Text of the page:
Going back to the reader’s letter, I should clarify that I don’t really worry about economic socialism. I don’t want to live under it, but that’s not my primary concern in my writing about wokeness and social justice. I’m far more interested in the way this ideology stands to affect free speech, freedom of association, religious liberty, and racial discrimination. One reason that I particularly grieve the way it is taking hold at Baylor, a Christian university, is because I believe it is a counterfeit of true social justice, as I explain in this passage from Live Not By Lies:
The term social justice has long been associated with Christianity, especially Catholic Christianity (the term was coined by a nineteenth-century Jesuit), though now it has been embraced by younger Evangelicals. In Catholic social teaching, “social justice” is the idea that individuals have a responsibility to work for the common good, so that all can live up to their dignity as creatures fashioned in God’s image. In the traditional view, social justice is about addressing structural barriers to fairness among groups in a given society. It is based in large part on Christ’s teachings about the importance of mercy and compassion to the poor and the outcast.
But Christian social justice is difficult to reconcile with secular ideals of social justice. One reason is that the former depends on the biblical concept of what a human being is—including the purpose for which all people were created. This presumes a transcendent moral order, proclaimed in Scripture and, depending on one’s confession, the authoritative teachings of the church. A just social order is one that makes it easier for people to be good.
Peter Maurin, cofounder of the Catholic Worker movement, was a truly Christian social justice warrior. (Interestingly, Father Kolaković introduced Maurin’s writing to his Family in Bratislava.) Maurin distinguished Christian social justice from the godless Marxist view. For Marxists, social justice meant an equal distribution of society’s material goods. By contrast, Christian social justice sought to create conditions of unity that enabled all people—rich and poor alike—to live in solidarity and mutual charity as pilgrims on the road to unity with Christ.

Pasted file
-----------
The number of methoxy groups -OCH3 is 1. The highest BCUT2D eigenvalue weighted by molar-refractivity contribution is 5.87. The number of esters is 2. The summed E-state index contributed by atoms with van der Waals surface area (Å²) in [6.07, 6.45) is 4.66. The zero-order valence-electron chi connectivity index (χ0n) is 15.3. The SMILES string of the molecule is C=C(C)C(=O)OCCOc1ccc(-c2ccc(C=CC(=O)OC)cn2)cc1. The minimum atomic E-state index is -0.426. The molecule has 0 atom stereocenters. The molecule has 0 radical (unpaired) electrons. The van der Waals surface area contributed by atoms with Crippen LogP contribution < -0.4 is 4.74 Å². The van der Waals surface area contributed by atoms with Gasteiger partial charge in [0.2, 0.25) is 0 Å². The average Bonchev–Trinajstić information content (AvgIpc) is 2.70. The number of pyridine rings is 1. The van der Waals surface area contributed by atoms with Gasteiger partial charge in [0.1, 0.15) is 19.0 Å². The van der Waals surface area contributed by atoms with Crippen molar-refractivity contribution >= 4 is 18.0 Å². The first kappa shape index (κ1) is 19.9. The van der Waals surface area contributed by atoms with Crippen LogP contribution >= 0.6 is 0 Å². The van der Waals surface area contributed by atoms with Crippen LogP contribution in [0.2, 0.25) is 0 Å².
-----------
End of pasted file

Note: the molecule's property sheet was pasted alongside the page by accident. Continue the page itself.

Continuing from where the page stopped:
In our time, secular social justice has been shorn of its Christian dimension. Because they defend a particular code of sexual morality and gender categories, Christians are seen by progressives as the enemies of social justice. Catholic philosopher Michael Hanby insightfully links sexual radicalism to the scientific roots of the Myth of Progress. He has written that “the sexual revolution is, at bottom, the technological revolution and its perpetual war against natural limits applied externally to the body and internally to our self-understanding.”
Without Christianity and its belief in the fallibility of human nature, secular progressives tend to rearrange their bigotries and call it righteousness. Christianity teaches that all men and women—not just the wealthy, the powerful, the straight, the white, and all other so-called oppressors—are sinners in need of the Redeemer. All men and women are called to confession and repentance. “Social justice” that projects unrighteousness solely onto particular groups is a perversion of Christian teaching. Reducing the individual to her economic status or her racial, sexual, or gender identity is an anthropological error. It is untrue, and therefore unjust.
Moreover, for Christians, no social order that denies sin, erecting structures or approving practices that alienate man from his Creator, can ever be just. Contrary to secular social justice activists, protecting the right to abortion is always unjust. So is any proposal—like same-sex marriage—that ratifies sin and undermines the natural family. In a 1986 encyclical, Pope John Paul II denounced a “spirit of darkness” that deceitfully posits “God as an enemy of his own creature, and in the first place as an enemy of man, as a source of danger and threat to man.”
Christians cannot endorse any form of social justice that denies biblical teaching. That includes schemes that apply identity politics categories to the life of the church. For example, answering calls to “decolonize” the church means imposing identity politics categories onto theology and worship, turning the faith into radical leftism at prayer.